Movie review: Annie remake fails to capture magic of original

Catchy songs, cute kids, and a likable plot line is what made Annie a success nearly 40 years ago when it debuted as a Broadway Musical. Fast-forward to the present, and its terrible songs, awkward choreography and a horrible script that ruined the 2014 film remake.

Late last year, it was reported that Annie would be getting another reboot. This time however, Annie herself would be getting a makeover too.

For years, Annie was known for being a red headed, pale, poorly dressed Caucasian actress. But no longer would that be the case. She would be trading in her orphanage rags for trendy modern clothes, her red hair for brown and her Caucasian descent for an African-American one.

The new lead was the spunky, charismatic Quvenzhane Wallis, who currently holds the current record for youngest actress to ever be nominated for an Academy Award. Alongside her was Golden Globe and Oscar winner Jamie Foxx as Mr. Stacks (the new Warbucks). For comic relief, Cameron Diaz – who holds five awards for humor related performances – stepped in to play the foster mother.

The cast alone was enough to draw anyone in. Diversity with an American classic was surely a step in the right direction.

Sadly, however, the only people that had a Hard Knock life were the crew that produced this movie.

The point of a remake, of course, is not to copy the previous movie verbatim. However, the point is to give the previous movie a breath of fresh air and bring it up to date. The new Annie did not receive this memo.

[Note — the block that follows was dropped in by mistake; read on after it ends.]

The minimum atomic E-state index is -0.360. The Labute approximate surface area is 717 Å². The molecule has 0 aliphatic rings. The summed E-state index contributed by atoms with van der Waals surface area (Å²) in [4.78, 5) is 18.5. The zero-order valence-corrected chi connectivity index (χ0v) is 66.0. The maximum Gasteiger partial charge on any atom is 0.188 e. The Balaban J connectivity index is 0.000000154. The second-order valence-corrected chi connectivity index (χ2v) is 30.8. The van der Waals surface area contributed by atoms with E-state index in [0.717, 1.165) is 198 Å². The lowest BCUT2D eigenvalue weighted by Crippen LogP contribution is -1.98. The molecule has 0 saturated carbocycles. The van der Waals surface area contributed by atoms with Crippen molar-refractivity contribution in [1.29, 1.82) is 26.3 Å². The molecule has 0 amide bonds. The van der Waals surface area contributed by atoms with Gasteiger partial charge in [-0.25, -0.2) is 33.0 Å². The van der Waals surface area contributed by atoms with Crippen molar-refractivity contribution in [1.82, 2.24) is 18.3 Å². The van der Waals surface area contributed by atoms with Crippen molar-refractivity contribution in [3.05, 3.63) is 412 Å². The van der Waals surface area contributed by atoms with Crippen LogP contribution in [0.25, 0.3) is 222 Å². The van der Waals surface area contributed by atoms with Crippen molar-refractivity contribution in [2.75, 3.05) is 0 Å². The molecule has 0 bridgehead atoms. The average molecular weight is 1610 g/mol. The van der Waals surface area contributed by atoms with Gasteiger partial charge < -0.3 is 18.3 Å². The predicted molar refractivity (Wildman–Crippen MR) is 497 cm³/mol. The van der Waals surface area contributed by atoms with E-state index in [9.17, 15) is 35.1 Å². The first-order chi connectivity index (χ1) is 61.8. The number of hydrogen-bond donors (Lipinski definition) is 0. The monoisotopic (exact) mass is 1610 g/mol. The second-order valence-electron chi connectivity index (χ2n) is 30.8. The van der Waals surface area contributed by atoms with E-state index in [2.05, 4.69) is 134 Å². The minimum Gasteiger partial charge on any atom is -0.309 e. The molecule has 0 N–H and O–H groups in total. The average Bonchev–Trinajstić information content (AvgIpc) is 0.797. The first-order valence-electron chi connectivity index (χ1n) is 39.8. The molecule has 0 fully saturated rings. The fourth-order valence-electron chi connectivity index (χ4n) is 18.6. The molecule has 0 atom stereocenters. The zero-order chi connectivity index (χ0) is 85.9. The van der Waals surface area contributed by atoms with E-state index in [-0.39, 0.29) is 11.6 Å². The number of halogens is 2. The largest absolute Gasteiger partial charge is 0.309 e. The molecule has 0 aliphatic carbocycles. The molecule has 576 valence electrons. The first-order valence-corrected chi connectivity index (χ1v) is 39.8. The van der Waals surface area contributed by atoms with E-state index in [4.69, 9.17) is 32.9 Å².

Instead of giving a breath of fresh air, they kicked the entire door open. What I’m referring to is the movie’s very sloppy transition to the Modern era. I’m getting a migraine just thinking about how they could take the setting of an orphanage during the Great Depression in the 1930’s and change it to an apartment in the middle of New York in 2014. My head also hurts thinking about who approved an illiteracy angle for a cheery child movie.

Another thing that Annie also fails to keep in touch with is the one thing that the franchise is most famous for – the music.

The song lyrics are changed, given a hip-hop spin and the actors/actresses give stiff, awkward performances to accompany the bad musical numbers. And speaking of the actors and actresses, the movie failed to tap the potential of its amazing cast. Jamie Foxx’s starchy performance was easily one of the worst of his career, especially compared to his Oscar-winning role in Ray. Quvenzhane Wallis’ performance failed to earn the attention that her charismatic role in Beasts of the Southern Wild brought her (and earned her an Academy Award nomination). Not to mention the failed, disappointing “comedic” performance from Cameron Diaz, whose career has certainly seen better days.

Annie was a flat, cliché movie that will go down as another unnecessary remake. I wouldn’t recommend it to anyone but children who will be happy to see a group of kids dancing around. Other than that, if you’re old enough to recognize a good movie or an Annie fan – stay far away.